Tag: E-Verify

Sen. Grassley’s Proposed E-Verify Mandate Is an Expensive Dud

Senator Chuck Grassley (R-IA) recently introduced S. 179, known as the Accountability Through Electronic Verification Act (ATEVA), to mandate E-Verify in the United States.  The bill would mandate E-Verify for all employers in the United States while also mandating civil penalties for non-compliance of $1000 to $25,000 per violation.  ATEVA also includes criminal penalties of $15,000 per illegal immigrant hired and/or a 1 to 10-year prison sentence for repeat violators.  The bill also includes a good faith clause to prevent punishment of the businessman in case E-Verify makes an error.

If ATEVA were to become law, the mandatory E-Verify portion would go into effect one year after the President’s signature.  Most worrying though is that ATEVA would require all employers to verify their existing employees no later than 3 years from the date of enactment.  The identity of unlawful immigrants who are granted final non-confirmations would then be transferred to Immigration and Customs Enforcement (ICE) for removal.  Of course, ICE would have to locate the person but that is still a worrying increase in enforcement coordination.

ATEVA does not resolve the real and persistent problems with E-Verify. 

The first big problem is that E-Verify is expensive.  Oftentimes it is labeled a “free online system” but nothing supplied by the government is free to the taxpayers who pay for it.  E-Verify is also not free because of the opportunity cost of employers and workers who use the system.  The current I-9 form costs employers about 13.48 million man-hours each year to process.  ATEVA would add to that even if the I-9 is eventually replaced by E-Verify.  Those are a lot of hours that employers could otherwise spend on growing their businesses but instead must waste complying with government rules.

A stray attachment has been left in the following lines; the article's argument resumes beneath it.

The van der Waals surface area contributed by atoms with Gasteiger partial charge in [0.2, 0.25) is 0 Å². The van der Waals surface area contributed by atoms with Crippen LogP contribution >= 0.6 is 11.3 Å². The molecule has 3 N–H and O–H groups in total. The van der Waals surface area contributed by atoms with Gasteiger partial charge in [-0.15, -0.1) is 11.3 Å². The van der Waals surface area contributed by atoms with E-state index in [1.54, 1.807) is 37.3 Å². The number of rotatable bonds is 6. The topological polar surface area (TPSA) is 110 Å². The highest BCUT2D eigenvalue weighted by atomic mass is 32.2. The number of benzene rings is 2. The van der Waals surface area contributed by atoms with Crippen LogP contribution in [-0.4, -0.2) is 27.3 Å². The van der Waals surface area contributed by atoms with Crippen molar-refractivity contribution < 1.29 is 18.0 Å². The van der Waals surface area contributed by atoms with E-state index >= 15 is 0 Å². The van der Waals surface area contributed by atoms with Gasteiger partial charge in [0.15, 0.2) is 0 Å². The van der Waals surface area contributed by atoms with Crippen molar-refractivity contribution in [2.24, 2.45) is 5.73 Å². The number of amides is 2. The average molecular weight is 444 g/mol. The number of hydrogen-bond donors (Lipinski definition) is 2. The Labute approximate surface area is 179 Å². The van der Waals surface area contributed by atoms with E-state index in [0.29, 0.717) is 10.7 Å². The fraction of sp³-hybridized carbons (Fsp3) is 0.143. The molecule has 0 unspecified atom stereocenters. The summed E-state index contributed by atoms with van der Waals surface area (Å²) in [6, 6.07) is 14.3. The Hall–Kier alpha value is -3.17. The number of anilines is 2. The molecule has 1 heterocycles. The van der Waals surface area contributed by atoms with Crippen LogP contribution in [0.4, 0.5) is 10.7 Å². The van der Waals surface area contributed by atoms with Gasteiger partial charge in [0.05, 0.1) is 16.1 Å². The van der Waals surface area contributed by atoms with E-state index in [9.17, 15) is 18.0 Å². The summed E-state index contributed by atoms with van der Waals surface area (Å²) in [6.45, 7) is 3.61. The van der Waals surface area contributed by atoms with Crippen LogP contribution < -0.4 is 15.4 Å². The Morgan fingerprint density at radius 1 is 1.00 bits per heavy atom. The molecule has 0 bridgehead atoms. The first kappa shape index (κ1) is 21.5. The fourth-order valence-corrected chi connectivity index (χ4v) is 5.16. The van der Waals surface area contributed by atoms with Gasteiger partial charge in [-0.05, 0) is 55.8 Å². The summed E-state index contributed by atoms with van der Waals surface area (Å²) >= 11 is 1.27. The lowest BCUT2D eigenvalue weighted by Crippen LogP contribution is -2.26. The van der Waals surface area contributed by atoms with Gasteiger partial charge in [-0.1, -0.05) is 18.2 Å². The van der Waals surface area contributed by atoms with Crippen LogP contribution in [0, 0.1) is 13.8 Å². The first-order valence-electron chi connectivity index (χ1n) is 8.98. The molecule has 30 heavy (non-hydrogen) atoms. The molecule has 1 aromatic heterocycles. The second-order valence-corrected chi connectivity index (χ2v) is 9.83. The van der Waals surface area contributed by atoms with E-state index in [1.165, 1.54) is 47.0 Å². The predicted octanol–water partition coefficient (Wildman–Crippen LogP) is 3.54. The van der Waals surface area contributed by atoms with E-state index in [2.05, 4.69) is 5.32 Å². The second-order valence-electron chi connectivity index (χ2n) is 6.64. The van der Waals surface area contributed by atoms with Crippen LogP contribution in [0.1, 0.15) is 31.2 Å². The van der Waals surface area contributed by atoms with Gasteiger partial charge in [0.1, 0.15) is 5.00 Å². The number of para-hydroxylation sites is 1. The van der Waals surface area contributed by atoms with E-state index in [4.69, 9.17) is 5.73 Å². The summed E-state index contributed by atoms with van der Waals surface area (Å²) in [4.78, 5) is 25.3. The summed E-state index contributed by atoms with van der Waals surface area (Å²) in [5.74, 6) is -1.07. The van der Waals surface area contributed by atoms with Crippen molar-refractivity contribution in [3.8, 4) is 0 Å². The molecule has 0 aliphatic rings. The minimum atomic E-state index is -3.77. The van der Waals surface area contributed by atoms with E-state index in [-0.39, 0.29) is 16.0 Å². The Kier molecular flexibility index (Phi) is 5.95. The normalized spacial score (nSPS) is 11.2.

About 46.5 percent of contested E-Verify cases in 2012 took DHS eight work days or more to resolve.  During that time, employers are justifiably reluctant to train new employees who might not be work authorized.  Employers will likely avoid that cost by pre-screening job applicants to exclude those who come back as tentative non-confirmations.  Workers could thus get rejected from every job they apply for but not know that a simple and correctable error in the E-Verify database is the reason.  ATEVA makes prescreening illegal except with the expressed permission of the employee but we shouldn’t expect that to prevent unlawful prescreening by employers who don’t mind breaking labor market regulations in the first place.

The second problem is that E-Verify is ineffective at detecting illegal immigrant workers and the system’s accuracy rates are notoriously difficult to judge.  An audit of the system by the firm Westat found that an estimated 54 percent of unauthorized workers were incorrectly found to be work authorized by E-Verify because of rampant document fraud.  E-Verify relies upon the documents presented by the workers themselves.  Frequently, identity information comes from deceased Americans – a loophole the government seems incapable of closing.  For instance, SSNs for roughly 6.5 million Americans who are 112 years old or older do not have a death date attached which means they can easily be used by illegal workers and nobody would complain.  An illegal worker using the SSN of a deceased American would likely end up work authorized.

Employer avoidance of  E-Verify’s is even more difficult to fix.  Many employers ignore E-Verify even when it’s mandated, just like they ignore other government immigration enforcement rules.  Alabama, Arizona, Mississippi, and South Carolina all mandate usage at the state level, yet usage and enforcement have been lax.  In 2014, only 56 percent of employers in Alabama, 57 percent in Arizona, 43 percent in Mississippi, and 54 percent in South Carolina used E-Verify for new hires despite their state laws mandating that 100 percent of employers must use the system.  ATEVA tries to solve this problem by placing high civil and criminal penalties on employers who break the rules.  Violating I-9 rules currently opens up employers to serious criminal and civil penalties but that hasn’t incentivized many to comply even in states where E-Verify is mandated.  It’s also hard to believe that the government will fine to death many small businesses for failing to use E-Verify properly.